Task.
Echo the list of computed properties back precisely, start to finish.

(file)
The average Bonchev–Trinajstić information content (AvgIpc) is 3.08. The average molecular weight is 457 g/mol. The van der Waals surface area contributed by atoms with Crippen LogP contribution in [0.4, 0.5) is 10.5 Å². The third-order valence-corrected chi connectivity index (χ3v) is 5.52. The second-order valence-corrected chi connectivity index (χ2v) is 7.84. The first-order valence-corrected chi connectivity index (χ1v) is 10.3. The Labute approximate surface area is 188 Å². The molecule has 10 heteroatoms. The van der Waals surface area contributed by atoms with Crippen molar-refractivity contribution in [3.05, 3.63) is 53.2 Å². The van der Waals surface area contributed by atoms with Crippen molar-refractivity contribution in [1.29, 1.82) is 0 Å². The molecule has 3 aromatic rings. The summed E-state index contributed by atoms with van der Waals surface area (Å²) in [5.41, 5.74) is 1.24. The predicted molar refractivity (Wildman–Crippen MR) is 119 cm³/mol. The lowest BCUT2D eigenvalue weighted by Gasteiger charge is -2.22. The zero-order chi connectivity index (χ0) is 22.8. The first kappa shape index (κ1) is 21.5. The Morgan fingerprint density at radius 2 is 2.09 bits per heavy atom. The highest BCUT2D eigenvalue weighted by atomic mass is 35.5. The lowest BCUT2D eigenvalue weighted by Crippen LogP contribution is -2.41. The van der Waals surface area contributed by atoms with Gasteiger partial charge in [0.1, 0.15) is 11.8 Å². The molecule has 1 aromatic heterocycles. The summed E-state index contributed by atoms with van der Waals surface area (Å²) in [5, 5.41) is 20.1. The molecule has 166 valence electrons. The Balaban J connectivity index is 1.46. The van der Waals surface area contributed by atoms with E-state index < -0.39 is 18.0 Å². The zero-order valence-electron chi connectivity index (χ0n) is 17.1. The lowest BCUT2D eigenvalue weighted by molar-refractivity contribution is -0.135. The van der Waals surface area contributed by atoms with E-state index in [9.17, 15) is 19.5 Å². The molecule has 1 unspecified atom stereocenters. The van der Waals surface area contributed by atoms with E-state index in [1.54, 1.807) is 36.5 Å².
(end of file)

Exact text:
The average Bonchev–Trinajstić information content (AvgIpc) is 3.08. The average molecular weight is 457 g/mol. The van der Waals surface area contributed by atoms with Crippen LogP contribution in [0.4, 0.5) is 10.5 Å². The third-order valence-corrected chi connectivity index (χ3v) is 5.52. The second-order valence-corrected chi connectivity index (χ2v) is 7.84. The first-order valence-corrected chi connectivity index (χ1v) is 10.3. The Labute approximate surface area is 188 Å². The molecule has 10 heteroatoms. The van der Waals surface area contributed by atoms with Crippen molar-refractivity contribution in [3.05, 3.63) is 53.2 Å². The van der Waals surface area contributed by atoms with Crippen molar-refractivity contribution in [1.29, 1.82) is 0 Å². The molecule has 3 aromatic rings. The summed E-state index contributed by atoms with van der Waals surface area (Å²) in [5.41, 5.74) is 1.24. The predicted molar refractivity (Wildman–Crippen MR) is 119 cm³/mol. The lowest BCUT2D eigenvalue weighted by Gasteiger charge is -2.22. The zero-order chi connectivity index (χ0) is 22.8. The first kappa shape index (κ1) is 21.5. The Morgan fingerprint density at radius 2 is 2.09 bits per heavy atom. The highest BCUT2D eigenvalue weighted by atomic mass is 35.5. The lowest BCUT2D eigenvalue weighted by Crippen LogP contribution is -2.41. The van der Waals surface area contributed by atoms with Gasteiger partial charge in [0.1, 0.15) is 11.8 Å². The molecule has 1 aromatic heterocycles. The summed E-state index contributed by atoms with van der Waals surface area (Å²) in [5, 5.41) is 20.1. The molecule has 166 valence electrons. The Balaban J connectivity index is 1.46. The van der Waals surface area contributed by atoms with E-state index < -0.39 is 18.0 Å². The zero-order valence-electron chi connectivity index (χ0n) is 17.1. The lowest BCUT2D eigenvalue weighted by molar-refractivity contribution is -0.135. The van der Waals surface area contributed by atoms with E-state index in [9.17, 15) is 19.5 Å². The molecule has 1 unspecified atom stereocenters. The van der Waals surface area contributed by atoms with E-state index in [1.54, 1.807) is 36.5 Å².